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Getting Started: The Saxophone
John Coltrane, Stan Getz, Charlie Parker… if these names mean nothing to you, then let us just say ~ quite dramatically ~ that you’re living an incomplete life. These are just a few of the greats who have brought the saxophone alive. Listen to their glorious work for long enough and you will feel inspired to pick up a sax yourself. Be prepared for that eventuality with our humble introduction to one of the most-loved instruments in music.

The saxophone was invented by Belgian Adolphe Sax in the mid-nineteenth century. Sax, himself a flute and clarinet player, learned his basic techniques from his father, a manufacturer who built a factory for woodwind and brass instruments. When Adolph Sax was developing the saxophone he was keen to build an instrument that could blend with both the woodwind and brass sections in an orchestra. Thus he designed the saxophone out of brass, and gave it a mouthpiece and body with properties similar to that of a clarinet and an oboe.
The saxophone was first exhibited at the Paris Industrial Exhibition in 1844 and a year later was adopted into the French military band. In 1914 it made its first appearance in American jazz bands. The rest, as they say, is history.

The Soprano
This sax is found in the music of artists like John Coltrane, Steve Lacy, Wayne Shorter and of course, Kenny G, to name a few. This saxophone is more difficult to learn so beginners don’t usually start playing on a soprano sax.
Famous players: Sidney Bechet, John Coltrane, Wayne Shorter, Jane Ira Bloom.

The Alto
This is the most popular saxophone for beginners for several reasons: it can be played by adults and children; being slightly smaller than the tenor and baritone it is also slightly cheaper, and the alto is very common in jazz bands and symphonic bands as well.
Famous players: Charlie Parker, Benny Carter, Cannonball Adderly, Johnny Hodges, David Sanborn.

The Tenor
This sax is widely used not just in jazz but in rock and pop as well. Some adult beginners do start playing on a tenor. Like the alto it is also used in jazz and symphonic bands.
Famous players: Lester Young, Stan Getz, John Coltrane, Coleman Hawkins, Michael Brecker.

The Baritone
This sax is very large and therefore not usually a beginner’s instrument. Like the alto and tenor it is used in both symphonic and jazz bands.
Famous players: Cecil Payne, Pepper Adams, Lars Gullin, Gary Smulyan, Gerry Mulligan.

If you’re feeling the sudden impulse to buy a musical instrument, get a toy keyboard! Don’t go looking for a saxophone without the right information and guidance or you will just end up wasting a significant amount of money. Several factors need to be taken into consideration while buying a sax:
~ Should you buy a brand new sax or a second-hand one? It might sound odd to be buying an old instrument, but a lot of musicians prefer them for their feel, the history attached to them and their exceptional craftsmanship.

~ Budget is a big consideration when choosing your sax. Saxophonists advise budgeting about Rs. 18,000-25,000 for a good piece. Says saxophonist Ashton Colaço, “Wind instruments are very quirky and it is not so much about brands but about getting the piece that works for you. Don’t buy Indian brands though, they are very poor quality. A lot of students want a gleaming new sax, but you have to check the quality of piece before you get it. I would advise students to get in touch with a good teacher first, put the word out that they are looking to buy a saxophone and then thoroughly check the piece out before buying it.”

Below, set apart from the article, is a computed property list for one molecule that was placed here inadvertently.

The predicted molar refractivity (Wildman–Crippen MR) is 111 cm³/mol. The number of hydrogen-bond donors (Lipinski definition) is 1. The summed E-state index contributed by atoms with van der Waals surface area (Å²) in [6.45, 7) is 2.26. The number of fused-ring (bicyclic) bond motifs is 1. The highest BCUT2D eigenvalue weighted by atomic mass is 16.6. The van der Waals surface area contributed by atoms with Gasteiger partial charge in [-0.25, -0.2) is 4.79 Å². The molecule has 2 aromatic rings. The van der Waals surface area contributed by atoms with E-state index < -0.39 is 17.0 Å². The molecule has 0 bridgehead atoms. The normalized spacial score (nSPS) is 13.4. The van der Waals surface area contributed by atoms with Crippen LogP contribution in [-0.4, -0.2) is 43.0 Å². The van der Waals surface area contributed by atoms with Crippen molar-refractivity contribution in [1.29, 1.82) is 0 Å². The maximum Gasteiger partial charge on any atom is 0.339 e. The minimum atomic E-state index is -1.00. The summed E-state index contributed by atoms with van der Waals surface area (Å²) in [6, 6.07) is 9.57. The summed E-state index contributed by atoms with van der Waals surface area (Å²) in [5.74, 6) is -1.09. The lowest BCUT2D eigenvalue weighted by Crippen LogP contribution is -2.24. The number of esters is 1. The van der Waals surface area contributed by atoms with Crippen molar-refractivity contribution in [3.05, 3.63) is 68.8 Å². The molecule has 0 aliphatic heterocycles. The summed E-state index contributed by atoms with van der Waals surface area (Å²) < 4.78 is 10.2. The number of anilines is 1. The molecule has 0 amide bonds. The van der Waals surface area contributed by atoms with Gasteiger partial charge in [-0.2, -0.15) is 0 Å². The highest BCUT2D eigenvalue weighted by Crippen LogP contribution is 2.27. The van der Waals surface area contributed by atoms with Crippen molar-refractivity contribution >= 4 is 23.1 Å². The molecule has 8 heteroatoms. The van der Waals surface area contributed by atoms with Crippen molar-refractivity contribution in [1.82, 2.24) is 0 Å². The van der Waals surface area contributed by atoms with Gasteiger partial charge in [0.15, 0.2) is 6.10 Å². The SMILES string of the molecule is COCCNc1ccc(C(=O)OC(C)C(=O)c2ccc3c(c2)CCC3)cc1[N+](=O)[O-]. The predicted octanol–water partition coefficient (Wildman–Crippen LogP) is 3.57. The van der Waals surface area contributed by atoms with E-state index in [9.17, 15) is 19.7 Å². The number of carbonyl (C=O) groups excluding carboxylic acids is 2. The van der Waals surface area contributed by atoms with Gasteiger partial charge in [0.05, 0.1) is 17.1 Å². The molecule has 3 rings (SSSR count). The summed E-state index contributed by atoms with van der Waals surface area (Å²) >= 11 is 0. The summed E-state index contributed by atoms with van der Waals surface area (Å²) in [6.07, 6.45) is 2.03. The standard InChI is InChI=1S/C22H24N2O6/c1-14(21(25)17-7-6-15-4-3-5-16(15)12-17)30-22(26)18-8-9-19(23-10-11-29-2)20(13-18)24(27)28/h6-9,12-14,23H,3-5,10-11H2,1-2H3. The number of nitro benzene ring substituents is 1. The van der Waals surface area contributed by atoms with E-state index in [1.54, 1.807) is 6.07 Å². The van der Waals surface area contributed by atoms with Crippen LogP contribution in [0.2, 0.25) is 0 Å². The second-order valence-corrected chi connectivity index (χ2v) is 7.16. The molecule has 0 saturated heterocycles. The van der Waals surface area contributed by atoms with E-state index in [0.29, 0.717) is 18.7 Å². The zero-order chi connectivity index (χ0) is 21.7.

~ You cannot buy a saxophone without testing it first. Some of the things you must check are the intonation of the instrumentation, the metal quality, the design, the mouthpiece and the structure of the sax. It is therefore highly advisable to have someone who knows about the saxophone with you when you go to buy one.

~ Instead of spending on a professional model right away (this can cost thousands of dollars), try a student model instead. Says saxophonist Kirandip Swani, “Do not buy an expensive sax right away. Get a student model. Brands that make good student models are Jupiter, Yamaha, Armstrong and Yanagisawa. Don’t buy the European models just yet as they are quite expensive. I used a student model for 6 years before switching to professional model.”


TR: How did you begin playing the saxophone?
“I have been playing for the last ten years now. I was about 45 when I started. I was always very interested in jazz but after a while, just listening to jazz wasn’t doing enough for me. I wanted to get more involved so I decided to learn how to play the sax. ‘Jazzy Joe’ Pereira is my guru and he still kicks my butt if I don’t play correctly. [Laughs]”

TR: How did you begin playing the saxophone?
“I began in July 1994. I used to watch the Jazz Yatra on TV each year and I just loved how the saxophonists played, I really liked how they sounded. I used to play a clarinet in school - they wouldn’t give me a saxophone then. [Laughs] But eventually I got a sax as my 21st birthday gift. I began learning from Jazzy Joe and I would practice a lot on my own and listen to a lot of music as well.”

You can read the rest of our special feature Getting Started in the May 2006 issue of The Record Music Magazine available at your local newsagent.


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